Podesta confident that EPA rule on carbon emissions will stick

Future presidents are unlikely to undo the Obama administration's controversial rule to cut carbon emissions from power plants, even if they want to, presidential counselor John Podesta said Friday. Why not?

Michael Bonfigli/The Christian Science Monitor
Counselor to the President John Podesta speaks at the Monitor Breakfast for reporters on June 6, 2014 in Washington, DC.

White House counselor John Podesta aggressively defended the Obama administration's proposed rules for limiting carbon emissions from power plants during a breakfast hosted by The Christian Science Monitor in Washington on Friday.

“We’re committed to getting this done,” Mr. Podesta told reporters gathered at Washington’s St. Regis Hotel.

Claims by White House opponents that the rules will create massive job losses "have largely been debunked," Podesta said. "Every time that an environmental regulation has been put forward, the polluters say [the results will be] massive job losses, lights going off, electricity system crashing, bills going through the roof. They were wrong before, and they are wrong now."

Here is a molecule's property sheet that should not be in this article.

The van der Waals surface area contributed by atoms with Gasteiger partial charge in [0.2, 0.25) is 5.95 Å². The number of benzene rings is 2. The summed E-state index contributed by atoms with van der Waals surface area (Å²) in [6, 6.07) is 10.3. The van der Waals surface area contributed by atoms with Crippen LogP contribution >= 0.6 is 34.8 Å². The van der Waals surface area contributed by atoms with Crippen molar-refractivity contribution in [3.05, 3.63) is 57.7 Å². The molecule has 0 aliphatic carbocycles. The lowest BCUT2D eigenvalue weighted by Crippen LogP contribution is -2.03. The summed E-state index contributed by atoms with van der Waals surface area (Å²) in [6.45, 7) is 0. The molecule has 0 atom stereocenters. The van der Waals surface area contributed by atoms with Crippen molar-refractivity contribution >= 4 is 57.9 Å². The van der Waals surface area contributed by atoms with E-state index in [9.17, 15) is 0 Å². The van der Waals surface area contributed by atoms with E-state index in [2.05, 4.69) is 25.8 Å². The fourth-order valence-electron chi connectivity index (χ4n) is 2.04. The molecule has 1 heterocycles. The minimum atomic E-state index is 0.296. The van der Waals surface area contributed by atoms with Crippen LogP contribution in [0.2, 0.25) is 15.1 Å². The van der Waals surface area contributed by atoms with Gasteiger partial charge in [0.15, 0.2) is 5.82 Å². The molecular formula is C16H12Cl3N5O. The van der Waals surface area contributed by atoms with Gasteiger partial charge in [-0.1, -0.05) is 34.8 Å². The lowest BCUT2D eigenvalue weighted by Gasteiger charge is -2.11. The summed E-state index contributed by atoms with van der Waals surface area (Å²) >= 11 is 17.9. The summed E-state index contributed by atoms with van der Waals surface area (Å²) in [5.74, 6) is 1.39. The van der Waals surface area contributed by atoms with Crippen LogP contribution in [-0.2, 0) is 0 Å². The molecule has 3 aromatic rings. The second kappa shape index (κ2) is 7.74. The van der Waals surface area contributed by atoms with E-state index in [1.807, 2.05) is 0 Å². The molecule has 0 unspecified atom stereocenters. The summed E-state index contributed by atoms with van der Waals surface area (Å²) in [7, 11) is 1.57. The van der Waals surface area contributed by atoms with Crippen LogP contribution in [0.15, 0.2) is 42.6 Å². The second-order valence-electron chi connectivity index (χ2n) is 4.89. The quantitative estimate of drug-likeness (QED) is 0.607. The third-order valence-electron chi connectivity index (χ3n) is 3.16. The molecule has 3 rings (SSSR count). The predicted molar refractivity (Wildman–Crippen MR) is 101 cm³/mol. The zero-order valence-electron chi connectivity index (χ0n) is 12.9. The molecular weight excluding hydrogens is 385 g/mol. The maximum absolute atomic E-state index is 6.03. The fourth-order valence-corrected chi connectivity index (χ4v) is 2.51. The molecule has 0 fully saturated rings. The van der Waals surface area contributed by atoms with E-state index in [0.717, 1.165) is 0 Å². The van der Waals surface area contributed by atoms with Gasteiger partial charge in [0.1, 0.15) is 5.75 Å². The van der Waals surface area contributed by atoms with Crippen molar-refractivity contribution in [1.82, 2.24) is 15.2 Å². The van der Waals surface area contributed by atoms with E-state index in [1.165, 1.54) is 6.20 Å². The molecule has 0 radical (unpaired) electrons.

Podesta also concluded that legal challenges to the rules are unlikely to be undone by any future Republican president, citing the fact that President George W. Bush was unsuccessful in overturning many environmental regulations put in place by his predecessor, President Bill Clinton. Under some circumstances, states will have until 2018 to file compliance plans. The Environmental Protection Agency (EPA) then has a full year to review the state plans.   

Even though some coal-state Democrats oppose the White House’s rules, Podesta predicted that the next president is likely to be supportive of the current president's latest climate-related moves.

“I’m fairly confident we’ll have a president who embraces the cause of tackling climate change and reducing emissions,” said Podesta, who served as Mr. Clinton’s chief of staff. “If you think about a challenge in the 2016 context and the politics of this in the 2016 context, if you’re a climate denier trying to run nationally I think you’re going to have a very hard row to hoe getting elected president of the United States.”

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